N.H. lawmakers mull changes to renewable energy standards
What plants should be included, or excluded, as the Legislature rewrites renewable energy portfolio standards?
It’s special interest time, as New Hampshire's renewable energy portfolio standards program starts its race to the legislative finish line and lawmakers grapple with a bill that would cap the state’s Renewable Energy Fund at $4.5 million, partly to return funds as rebates to electricity ratepayers and partly so it won’t be such an inviting target for lawmakers looking to balance the budget.
Senate Bill 148, sponsored by Sen. Jed Bradley, R- Wolfeboro, has already passed the Senate, and heard Wednesday by the House Science , Technology and Energy committee, and several key parts of the bill that either would help or hurt different constituencies inspired much of the testimony.
The proposed REF cap would echo what happened with the Regional Greenhouse Gas Initiative program, which was capped following a $3.1 million legislative raid. The amount available in the REF is much greater, $19 million (though about $5 million is already spoken for). No one has raided the that fund yet, but with the House granting Gov. Maggie Hassan permission to raid dedicated funds like REF, it is certainly something being considered, even if the Senate budget writers haven’t endorsed that blank check.
Like the RGGI fund, the REF money comes from ratepayers, not taxpayers. Its source is the fees paid by utilities that don't meet the state's renewable portfolio standard, which requires that almost a quarter of the energy generated in New Hampshire must come from renewable sources by 2025. Utilities that don't meet certain benchmarks must pay penalties.
The demand for biomass power in other states with renewable portfolio standards is the main reason behind the surplus. That demand, particularly in Connecticut, makes it harder for utilities to meet the standards in New Hampshire, so they pay into the REF instead.
Some environmental groups testified against the cap, since it would limit what the Public Utilities Commission could do to support renewable energy. But most groups – such as The Northern Forest Center and the Timberland Owners Association, which are affiliated with the wood industry — were worried about whether the PUC would have enough money would have enough money in the fund to continue to subsidize homeowners who switched to would pellet furnaces.
Jack Ruderman, director of the PUC's Sustainable Energy Division, reassured the industry that the program wouldn’t be entirely eliminated, just cut back.
But several provisions of the bill were even more important to the industry. One would increase the premium biomass plants receive for producing renewable energy.
Utilities are able to buy those payments – in the form of renewable energy certificates — from producers of renewable energy to meet the REF standards, and the producers are able to count them as part of their income.
“I have two products for sale — energy and renewable energy certificates,” said Dennis McKenney, plant operator of Bridgewater Power, a wood-burning facility in Bridgewater. “We need these RECs to sustain our operations.”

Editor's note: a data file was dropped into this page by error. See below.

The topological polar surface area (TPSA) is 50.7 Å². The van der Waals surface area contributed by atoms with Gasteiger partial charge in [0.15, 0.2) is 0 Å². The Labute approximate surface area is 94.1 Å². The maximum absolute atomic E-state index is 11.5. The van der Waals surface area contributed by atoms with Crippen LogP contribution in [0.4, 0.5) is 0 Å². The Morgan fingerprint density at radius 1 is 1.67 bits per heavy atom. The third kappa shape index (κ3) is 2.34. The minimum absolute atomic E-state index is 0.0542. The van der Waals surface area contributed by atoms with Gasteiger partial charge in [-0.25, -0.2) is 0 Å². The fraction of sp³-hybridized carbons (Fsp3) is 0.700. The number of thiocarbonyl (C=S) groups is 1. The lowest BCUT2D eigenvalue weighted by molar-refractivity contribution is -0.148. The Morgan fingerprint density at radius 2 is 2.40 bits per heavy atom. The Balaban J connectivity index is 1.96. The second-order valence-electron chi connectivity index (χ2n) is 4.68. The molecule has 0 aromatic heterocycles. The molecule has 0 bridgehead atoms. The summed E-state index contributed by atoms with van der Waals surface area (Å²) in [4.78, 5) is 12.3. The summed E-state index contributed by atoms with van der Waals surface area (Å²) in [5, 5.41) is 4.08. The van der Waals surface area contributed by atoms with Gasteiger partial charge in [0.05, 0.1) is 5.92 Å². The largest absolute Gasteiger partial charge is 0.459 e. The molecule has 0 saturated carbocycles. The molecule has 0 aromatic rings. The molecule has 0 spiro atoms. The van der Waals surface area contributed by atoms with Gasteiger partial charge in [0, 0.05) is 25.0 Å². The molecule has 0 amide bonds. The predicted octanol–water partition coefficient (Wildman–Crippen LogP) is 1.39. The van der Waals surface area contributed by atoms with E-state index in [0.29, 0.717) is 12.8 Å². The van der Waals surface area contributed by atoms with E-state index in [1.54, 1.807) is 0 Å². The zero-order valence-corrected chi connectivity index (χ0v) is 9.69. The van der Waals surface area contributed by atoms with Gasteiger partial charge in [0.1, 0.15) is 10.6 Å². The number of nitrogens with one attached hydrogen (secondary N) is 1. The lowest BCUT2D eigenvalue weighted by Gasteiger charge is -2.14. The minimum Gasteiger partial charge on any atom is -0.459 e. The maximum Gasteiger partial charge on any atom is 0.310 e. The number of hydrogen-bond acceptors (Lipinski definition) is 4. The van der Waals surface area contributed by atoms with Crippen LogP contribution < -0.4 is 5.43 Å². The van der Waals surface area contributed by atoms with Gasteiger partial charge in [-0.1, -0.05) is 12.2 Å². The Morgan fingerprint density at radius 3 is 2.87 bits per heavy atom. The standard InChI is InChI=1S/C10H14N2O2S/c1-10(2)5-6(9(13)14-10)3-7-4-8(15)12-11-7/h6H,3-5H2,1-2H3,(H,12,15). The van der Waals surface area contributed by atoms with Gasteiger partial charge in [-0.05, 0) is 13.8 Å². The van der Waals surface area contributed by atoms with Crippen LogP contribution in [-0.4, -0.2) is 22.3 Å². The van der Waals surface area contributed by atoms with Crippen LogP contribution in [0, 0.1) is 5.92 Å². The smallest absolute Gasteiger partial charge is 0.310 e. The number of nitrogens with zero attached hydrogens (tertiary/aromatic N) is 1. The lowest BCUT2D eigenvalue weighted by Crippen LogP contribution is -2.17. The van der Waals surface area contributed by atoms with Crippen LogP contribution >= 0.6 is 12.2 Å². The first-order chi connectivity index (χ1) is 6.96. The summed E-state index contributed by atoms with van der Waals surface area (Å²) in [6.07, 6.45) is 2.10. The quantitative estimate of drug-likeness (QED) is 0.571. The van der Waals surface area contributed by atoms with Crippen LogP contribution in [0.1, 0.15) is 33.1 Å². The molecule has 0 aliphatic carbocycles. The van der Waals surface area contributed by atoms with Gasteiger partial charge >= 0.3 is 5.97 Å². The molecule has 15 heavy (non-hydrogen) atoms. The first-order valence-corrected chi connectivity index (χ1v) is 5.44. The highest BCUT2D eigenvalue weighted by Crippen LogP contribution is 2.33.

Smaller biomass heat and energy facilities being planned by Androscoggin Valley Hospital in Berlin and the Sullivan County government complex (which houses the county jail and nursing home) wanted to make sure that there were enough new thermal heating certificates.
“Let’s cut to the chase,” testified Charlie Niebling, president of the New England Wood Pellet. “The $80 million elephant in the room is Concord Steam.”
Concord Steam Corp. is wishing to build a new, more efficient 17-megawatt facility in Concord that would not only generate electricity, but continue to heat downtown and state office buildings. The company would receive RECs for its electricity, but it was also hoping to get the new thermal RECs for producing heat as well. Under the current law, the company would arguably be eligible, since it is a new facility, but that would eat up all existing credits, at least until 2015.
But SB142 “clarifies” that only new facilities that actually displace fossil fuels can get the credits, and since Concord Steam was already primarily using renewable fuel to produce steam, it would no longer be eligible, and that, argued Niebling, was the legislative intent.
But Concord Steam CEO Peter Bloomfield said that, aside from the economic benefits of the project, combining steam and electricity would greatly increase efficiency, and that is good for the environment. Instead, Concord Steam was “targeted,” said Bloomfield, “to box us out of the marketplace. It’s changing the language to exclude us.”
Bloomfield did offer a compromise. Perhaps the law could be written so no one facility could take more than 75 percent of the credits, enough for the company to assure jittery financiers. That would ensure there was enough left over for others in 2015, and more than enough as the number of credits grows in subsequent years.
But no compromise seemed in sight for those testifying against another clause that would label waste-to-energy plants of a certain size as producers of renewable energy. The proposal would enable only one such plant in New Hampshire — Wheelabrator’s incinerator in Claremont — to sell RECs.
Michael Fitzgerald of the Department of Environmental Services’ Air Resource Division, said that while the department hasn’t taken position on the matter, his initial research concluded that burning trash was better than burying it.
Opponents of incineration, however, were out in force, arguing that incinerators had little control over the fuel they and that toxic pollutants either go up in the air or are buried in toxic ash. They also said incinerators discourage municipal recycling, which cuts into their fuel supply.